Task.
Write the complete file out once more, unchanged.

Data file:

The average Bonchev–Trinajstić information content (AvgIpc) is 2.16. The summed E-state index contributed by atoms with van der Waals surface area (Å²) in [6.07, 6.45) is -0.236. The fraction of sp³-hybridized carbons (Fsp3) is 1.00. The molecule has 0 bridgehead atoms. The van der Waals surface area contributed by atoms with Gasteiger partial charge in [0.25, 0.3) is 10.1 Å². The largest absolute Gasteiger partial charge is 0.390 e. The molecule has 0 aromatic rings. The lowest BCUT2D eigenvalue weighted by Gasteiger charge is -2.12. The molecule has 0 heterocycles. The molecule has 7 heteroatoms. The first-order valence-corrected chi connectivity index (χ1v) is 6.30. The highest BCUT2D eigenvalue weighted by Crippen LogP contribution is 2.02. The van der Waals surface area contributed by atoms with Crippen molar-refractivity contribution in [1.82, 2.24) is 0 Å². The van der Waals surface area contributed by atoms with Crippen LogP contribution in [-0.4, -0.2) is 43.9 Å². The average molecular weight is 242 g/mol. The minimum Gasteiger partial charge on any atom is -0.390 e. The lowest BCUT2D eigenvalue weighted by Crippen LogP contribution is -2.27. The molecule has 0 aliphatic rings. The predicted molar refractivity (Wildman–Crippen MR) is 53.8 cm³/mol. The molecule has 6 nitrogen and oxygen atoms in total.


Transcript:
The average Bonchev–Trinajstić information content (AvgIpc) is 2.16. The summed E-state index contributed by atoms with van der Waals surface area (Å²) in [6.07, 6.45) is -0.236. The fraction of sp³-hybridized carbons (Fsp3) is 1.00. The molecule has 0 bridgehead atoms. The van der Waals surface area contributed by atoms with Gasteiger partial charge in [0.25, 0.3) is 10.1 Å². The largest absolute Gasteiger partial charge is 0.390 e. The molecule has 0 aromatic rings. The lowest BCUT2D eigenvalue weighted by Gasteiger charge is -2.12. The molecule has 0 heterocycles. The molecule has 7 heteroatoms. The first-order valence-corrected chi connectivity index (χ1v) is 6.30. The highest BCUT2D eigenvalue weighted by Crippen LogP contribution is 2.02. The van der Waals surface area contributed by atoms with Crippen molar-refractivity contribution in [1.82, 2.24) is 0 Å². The van der Waals surface area contributed by atoms with Crippen LogP contribution in [-0.4, -0.2) is 43.9 Å². The average molecular weight is 242 g/mol. The minimum Gasteiger partial charge on any atom is -0.390 e. The lowest BCUT2D eigenvalue weighted by Crippen LogP contribution is -2.27. The molecule has 0 aliphatic rings. The predicted molar refractivity (Wildman–Crippen MR) is 53.8 cm³/mol. The molecule has 6 nitrogen and oxygen atoms in total.